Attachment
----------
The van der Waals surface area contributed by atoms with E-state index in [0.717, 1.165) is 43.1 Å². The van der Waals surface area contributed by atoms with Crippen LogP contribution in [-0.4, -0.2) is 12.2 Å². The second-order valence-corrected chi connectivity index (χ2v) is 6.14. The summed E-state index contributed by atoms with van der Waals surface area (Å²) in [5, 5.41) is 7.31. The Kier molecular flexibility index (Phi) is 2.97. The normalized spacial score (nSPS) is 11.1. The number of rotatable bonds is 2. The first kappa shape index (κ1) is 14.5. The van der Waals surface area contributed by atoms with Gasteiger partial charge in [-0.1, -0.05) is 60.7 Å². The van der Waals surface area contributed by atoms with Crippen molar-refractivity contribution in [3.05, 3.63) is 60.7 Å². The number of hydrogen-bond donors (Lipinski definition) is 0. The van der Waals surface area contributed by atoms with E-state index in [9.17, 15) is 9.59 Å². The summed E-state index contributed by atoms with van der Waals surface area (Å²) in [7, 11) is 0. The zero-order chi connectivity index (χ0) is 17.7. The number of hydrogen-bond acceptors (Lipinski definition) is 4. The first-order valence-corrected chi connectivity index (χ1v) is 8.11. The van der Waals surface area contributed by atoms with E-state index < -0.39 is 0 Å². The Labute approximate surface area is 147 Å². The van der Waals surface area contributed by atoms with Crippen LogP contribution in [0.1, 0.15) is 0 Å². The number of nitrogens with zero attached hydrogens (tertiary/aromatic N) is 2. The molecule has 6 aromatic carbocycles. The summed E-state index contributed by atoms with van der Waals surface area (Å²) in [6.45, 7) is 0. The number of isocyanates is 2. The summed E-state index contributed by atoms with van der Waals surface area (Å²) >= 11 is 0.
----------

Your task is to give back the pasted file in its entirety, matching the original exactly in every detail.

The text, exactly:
The van der Waals surface area contributed by atoms with E-state index in [0.717, 1.165) is 43.1 Å². The van der Waals surface area contributed by atoms with Crippen LogP contribution in [-0.4, -0.2) is 12.2 Å². The second-order valence-corrected chi connectivity index (χ2v) is 6.14. The summed E-state index contributed by atoms with van der Waals surface area (Å²) in [5, 5.41) is 7.31. The Kier molecular flexibility index (Phi) is 2.97. The normalized spacial score (nSPS) is 11.1. The number of rotatable bonds is 2. The first kappa shape index (κ1) is 14.5. The van der Waals surface area contributed by atoms with Gasteiger partial charge in [-0.1, -0.05) is 60.7 Å². The van der Waals surface area contributed by atoms with Crippen molar-refractivity contribution in [3.05, 3.63) is 60.7 Å². The number of hydrogen-bond donors (Lipinski definition) is 0. The van der Waals surface area contributed by atoms with E-state index in [9.17, 15) is 9.59 Å². The summed E-state index contributed by atoms with van der Waals surface area (Å²) in [7, 11) is 0. The zero-order chi connectivity index (χ0) is 17.7. The number of hydrogen-bond acceptors (Lipinski definition) is 4. The first-order valence-corrected chi connectivity index (χ1v) is 8.11. The van der Waals surface area contributed by atoms with E-state index < -0.39 is 0 Å². The Labute approximate surface area is 147 Å². The van der Waals surface area contributed by atoms with Crippen LogP contribution in [0.1, 0.15) is 0 Å². The number of nitrogens with zero attached hydrogens (tertiary/aromatic N) is 2. The molecule has 6 aromatic carbocycles. The summed E-state index contributed by atoms with van der Waals surface area (Å²) in [6.45, 7) is 0. The number of isocyanates is 2. The summed E-state index contributed by atoms with van der Waals surface area (Å²) >= 11 is 0.